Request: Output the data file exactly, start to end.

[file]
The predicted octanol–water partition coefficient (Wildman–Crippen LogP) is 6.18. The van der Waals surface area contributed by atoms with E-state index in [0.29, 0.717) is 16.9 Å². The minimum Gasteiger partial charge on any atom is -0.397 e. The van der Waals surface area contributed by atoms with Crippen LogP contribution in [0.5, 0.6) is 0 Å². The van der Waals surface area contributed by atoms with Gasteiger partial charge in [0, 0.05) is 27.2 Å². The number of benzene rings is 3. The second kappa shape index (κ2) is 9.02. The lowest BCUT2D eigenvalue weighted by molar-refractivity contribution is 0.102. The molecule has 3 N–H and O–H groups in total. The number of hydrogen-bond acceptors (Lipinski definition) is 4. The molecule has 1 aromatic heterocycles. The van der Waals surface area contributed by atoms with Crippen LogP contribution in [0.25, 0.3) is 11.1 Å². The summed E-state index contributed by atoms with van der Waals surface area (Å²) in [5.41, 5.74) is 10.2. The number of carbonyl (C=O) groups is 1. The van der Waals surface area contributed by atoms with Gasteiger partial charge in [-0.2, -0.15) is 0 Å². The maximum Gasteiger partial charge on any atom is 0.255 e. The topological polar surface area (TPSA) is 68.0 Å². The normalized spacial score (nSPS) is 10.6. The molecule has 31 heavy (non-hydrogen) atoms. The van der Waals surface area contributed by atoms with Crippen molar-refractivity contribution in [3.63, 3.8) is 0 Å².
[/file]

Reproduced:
The predicted octanol–water partition coefficient (Wildman–Crippen LogP) is 6.18. The van der Waals surface area contributed by atoms with E-state index in [0.29, 0.717) is 16.9 Å². The minimum Gasteiger partial charge on any atom is -0.397 e. The van der Waals surface area contributed by atoms with Crippen LogP contribution in [0.5, 0.6) is 0 Å². The van der Waals surface area contributed by atoms with Gasteiger partial charge in [0, 0.05) is 27.2 Å². The number of benzene rings is 3. The second kappa shape index (κ2) is 9.02. The lowest BCUT2D eigenvalue weighted by molar-refractivity contribution is 0.102. The molecule has 3 N–H and O–H groups in total. The number of hydrogen-bond acceptors (Lipinski definition) is 4. The molecule has 1 aromatic heterocycles. The van der Waals surface area contributed by atoms with Crippen LogP contribution in [0.25, 0.3) is 11.1 Å². The summed E-state index contributed by atoms with van der Waals surface area (Å²) in [5.41, 5.74) is 10.2. The number of carbonyl (C=O) groups is 1. The van der Waals surface area contributed by atoms with Gasteiger partial charge in [-0.2, -0.15) is 0 Å². The maximum Gasteiger partial charge on any atom is 0.255 e. The topological polar surface area (TPSA) is 68.0 Å². The normalized spacial score (nSPS) is 10.6. The molecule has 31 heavy (non-hydrogen) atoms. The van der Waals surface area contributed by atoms with Crippen molar-refractivity contribution in [3.63, 3.8) is 0 Å².